Well, this is consistency that we didn't want.
Once again, Greater Cincinnati is being recognized for its horrendous traffic clusterfucks. In its 2022 “Top 100 Truck Bottlenecks” report released last week, the American Transportation Research Institute finds that the I-71 and I-75 confluence at the Brent Spence Bridge is the second-worst in the entire country. That's the same ranking as in 2021 and three spots higher than in 2020.
The annual report, which is based on the previous year's data, is based on information from GPS and other tools to determine the speed and ease in which freight trucks can move through selected locations.
According to ATRI's research based on 2021 figures, trucks on I-71/I-75 — two of the region’s major freight corridors — had a peak average speed of 33.6 MPH, a 16.3 % reduction from 2020 and a 6.7% drop from the year before that.
But the Brent Spence Bridge isn’t the only spot in Greater Cincinnati where ATRI finds major bottlenecks. The 2022 report also lists the I-71/I-75/I-275 exchange near the Cincinnati/Northern Kentucky International Airport in Hebron and the I-75/I-74 exchange near Northside among the worst 100 in the nation. Both locations have dropped since the 2021 rankings, though — Hebron is now No. 71 instead of No. 24, while Northside is almost off the list at No. 96 instead of at No. 81 like last year.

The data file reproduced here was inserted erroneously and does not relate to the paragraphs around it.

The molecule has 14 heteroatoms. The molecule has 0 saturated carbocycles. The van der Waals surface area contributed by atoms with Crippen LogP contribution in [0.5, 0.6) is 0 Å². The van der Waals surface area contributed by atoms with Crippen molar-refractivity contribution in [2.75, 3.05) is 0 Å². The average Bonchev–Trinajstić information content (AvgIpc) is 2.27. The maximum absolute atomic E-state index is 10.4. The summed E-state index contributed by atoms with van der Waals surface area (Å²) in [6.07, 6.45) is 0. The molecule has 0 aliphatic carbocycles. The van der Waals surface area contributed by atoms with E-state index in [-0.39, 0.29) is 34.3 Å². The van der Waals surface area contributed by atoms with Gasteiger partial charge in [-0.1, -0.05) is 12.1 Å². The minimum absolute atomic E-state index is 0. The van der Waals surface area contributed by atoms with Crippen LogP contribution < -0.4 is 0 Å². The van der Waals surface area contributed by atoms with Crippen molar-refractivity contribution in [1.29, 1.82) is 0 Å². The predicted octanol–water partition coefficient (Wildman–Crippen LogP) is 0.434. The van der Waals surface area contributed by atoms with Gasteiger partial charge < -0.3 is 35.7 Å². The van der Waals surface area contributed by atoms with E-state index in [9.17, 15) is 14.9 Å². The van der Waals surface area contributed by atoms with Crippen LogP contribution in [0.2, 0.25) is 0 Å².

For its 2021 report, ATRI found that the coronavirus pandemic affected freight traffic patterns. But this year, "traffic levels rebounded across the country as more Americans returned to work and consumer demand for goods and services continued to grow," ATRI says in a press release.
The worst bottleneck in the United States is in Fort Lee, New Jersey, for the fourth year in a row. See the full list and ATRI's research.